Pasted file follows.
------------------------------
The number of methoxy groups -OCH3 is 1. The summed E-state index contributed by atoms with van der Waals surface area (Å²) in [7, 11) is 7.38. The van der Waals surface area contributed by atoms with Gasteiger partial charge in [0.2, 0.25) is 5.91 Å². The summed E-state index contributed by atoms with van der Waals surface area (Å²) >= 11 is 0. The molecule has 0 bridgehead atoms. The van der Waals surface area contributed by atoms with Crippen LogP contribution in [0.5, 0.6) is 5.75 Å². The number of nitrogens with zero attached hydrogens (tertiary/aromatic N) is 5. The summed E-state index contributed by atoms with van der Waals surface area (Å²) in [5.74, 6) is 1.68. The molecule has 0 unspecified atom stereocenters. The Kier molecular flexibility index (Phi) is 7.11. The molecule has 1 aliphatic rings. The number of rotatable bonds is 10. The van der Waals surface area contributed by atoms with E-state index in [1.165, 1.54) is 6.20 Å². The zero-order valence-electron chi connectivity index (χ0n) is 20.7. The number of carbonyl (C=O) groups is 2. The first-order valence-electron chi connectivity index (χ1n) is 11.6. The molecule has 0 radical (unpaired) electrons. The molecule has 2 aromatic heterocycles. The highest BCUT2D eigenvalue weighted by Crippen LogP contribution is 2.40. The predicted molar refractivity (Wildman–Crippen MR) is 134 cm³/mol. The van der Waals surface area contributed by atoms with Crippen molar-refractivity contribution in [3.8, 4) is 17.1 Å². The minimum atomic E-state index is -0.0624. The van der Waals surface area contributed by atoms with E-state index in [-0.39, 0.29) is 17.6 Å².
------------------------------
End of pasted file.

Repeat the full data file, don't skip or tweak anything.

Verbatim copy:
The number of methoxy groups -OCH3 is 1. The summed E-state index contributed by atoms with van der Waals surface area (Å²) in [7, 11) is 7.38. The van der Waals surface area contributed by atoms with Gasteiger partial charge in [0.2, 0.25) is 5.91 Å². The summed E-state index contributed by atoms with van der Waals surface area (Å²) >= 11 is 0. The molecule has 0 bridgehead atoms. The van der Waals surface area contributed by atoms with Crippen LogP contribution in [0.5, 0.6) is 5.75 Å². The number of nitrogens with zero attached hydrogens (tertiary/aromatic N) is 5. The summed E-state index contributed by atoms with van der Waals surface area (Å²) in [5.74, 6) is 1.68. The molecule has 0 unspecified atom stereocenters. The Kier molecular flexibility index (Phi) is 7.11. The molecule has 1 aliphatic rings. The number of rotatable bonds is 10. The van der Waals surface area contributed by atoms with E-state index in [1.165, 1.54) is 6.20 Å². The zero-order valence-electron chi connectivity index (χ0n) is 20.7. The number of carbonyl (C=O) groups is 2. The first-order valence-electron chi connectivity index (χ1n) is 11.6. The molecule has 0 radical (unpaired) electrons. The molecule has 2 aromatic heterocycles. The highest BCUT2D eigenvalue weighted by Crippen LogP contribution is 2.40. The predicted molar refractivity (Wildman–Crippen MR) is 134 cm³/mol. The van der Waals surface area contributed by atoms with Crippen molar-refractivity contribution in [3.8, 4) is 17.1 Å². The minimum atomic E-state index is -0.0624. The van der Waals surface area contributed by atoms with E-state index in [-0.39, 0.29) is 17.6 Å².